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For Calgary’s brand-new arena deal, the devil will be in the details

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Photo credit:Sergei Belski-USA TODAY Sports
Ryan Pike
10 months ago
In December 2021, the original deal to construct a new home for the Calgary Flames went up in smoke with little fanfare as a budget deadline came and went. On Tuesday night, a new deal was announced in a windy parking lot during a press conference with much fanfare and ballyhoo.
The City of Calgary, Province of Alberta, Calgary Sports and Entertainment Corporation and Calgary Stampede have reached a deal in principle for a $1.223 billion project. Let’s dive into the details, shall we?

Who’s paying for everything?

The City of Calgary has committed $537.3 million, the Flames $356 million*, and the province $330 million.
The Flames’ contribution is over 35 years – $40 million up-front and then $17 million per year (and escalating by 1% per year) – and the City’s cited present value of the funds is $356 million. Presumably either the City or the province would need to front the Flames’ contribution and then the team’s repayment would off-set that over time.
The City’s contribution is said to be from the leftover cash from the previous incarnation of the deal, as well as funds from the City’s Fiscal Stability Reserve and Budget Savings Account Merged Reserve. The source of the provincial funds wasn’t detailed.
(In the previous deal, the City was spending $287.5 million on direct construction costs, with the remainder covered by CSEC. As of the July 2021 budget update, CSEC’s commitments were estimated at $321 million. The City was also on the hook for another $40 million in associated costs, such as transportation upgrades, land swaps and Saddledome demolition.)

What’s included in the $1.223 billion total project cost?

A lot of stuff, probably a response from the deal-makers regarding things that weren’t included (for budgetary or other reasons) in the 2019 deal.
  • An arena (event centre), priced at $800 million.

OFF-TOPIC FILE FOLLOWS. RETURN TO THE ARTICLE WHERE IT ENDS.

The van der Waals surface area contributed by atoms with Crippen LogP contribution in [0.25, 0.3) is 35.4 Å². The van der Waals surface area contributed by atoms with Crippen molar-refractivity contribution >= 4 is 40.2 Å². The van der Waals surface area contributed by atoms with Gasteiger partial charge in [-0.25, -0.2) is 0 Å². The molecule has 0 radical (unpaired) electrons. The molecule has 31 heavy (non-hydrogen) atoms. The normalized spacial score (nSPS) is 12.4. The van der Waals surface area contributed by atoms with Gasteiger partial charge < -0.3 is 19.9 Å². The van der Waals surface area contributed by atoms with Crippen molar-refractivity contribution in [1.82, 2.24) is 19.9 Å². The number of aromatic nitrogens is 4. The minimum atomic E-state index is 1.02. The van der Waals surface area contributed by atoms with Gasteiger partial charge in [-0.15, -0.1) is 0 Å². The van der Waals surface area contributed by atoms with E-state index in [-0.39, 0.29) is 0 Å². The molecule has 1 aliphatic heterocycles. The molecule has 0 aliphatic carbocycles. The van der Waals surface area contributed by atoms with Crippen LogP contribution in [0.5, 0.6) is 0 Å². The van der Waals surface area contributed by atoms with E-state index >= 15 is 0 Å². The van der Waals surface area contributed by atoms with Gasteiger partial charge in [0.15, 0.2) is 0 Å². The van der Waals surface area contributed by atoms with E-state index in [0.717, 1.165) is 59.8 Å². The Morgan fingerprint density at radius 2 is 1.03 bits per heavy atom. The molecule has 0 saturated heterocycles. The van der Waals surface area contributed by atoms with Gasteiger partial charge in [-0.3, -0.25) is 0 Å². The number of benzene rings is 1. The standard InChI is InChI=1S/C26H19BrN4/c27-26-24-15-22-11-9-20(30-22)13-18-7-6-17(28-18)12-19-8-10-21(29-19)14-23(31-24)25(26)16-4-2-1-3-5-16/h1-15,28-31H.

• A parking structure, priced at $35.4 million.
  • An enclosed plaza, priced at $9.5 million.
  • On-site public realm improvements, priced at $28.7 million.
  • A community rink, priced at $52.8 million.
  • Transportation improvements, infrastructure and other district benefits, priced at $238.4 million
  • Other costs, priced at $58.8 million.
Let’s break things down!
An arena is pretty straight-forward. The high-level 2019 estimate was $550 million, and prices had escalated to $634 million by the time the prior deal evaporated. An escalation of the budget to $800 million might be enough to build what they scoped out in the first place, or something pretty similar. The City and the Flames will contribute funding to this.
The attached parking structure is… a parkade attached to the facility. The City and the Flames will contribute to this.
There wasn’t much detail provided regarding the enclosed plaza, but a reference in the media packet to “indoor gathering spaces” makes us think it’s something similar to the enclosed plaza that was built within Detroit’s Little Caesars Arena. The City and the Flames will contribute to this.
The community rink is a 1,000 seat ice sheet, designed to be a practice facility for the Flames (and other CSEC teams) and available for local groups to rent, similar to the rink attached to Rogers Place in Edmonton. All three funding bodies will contribute to this – 25% apiece from the City and Flames, 50% from the province.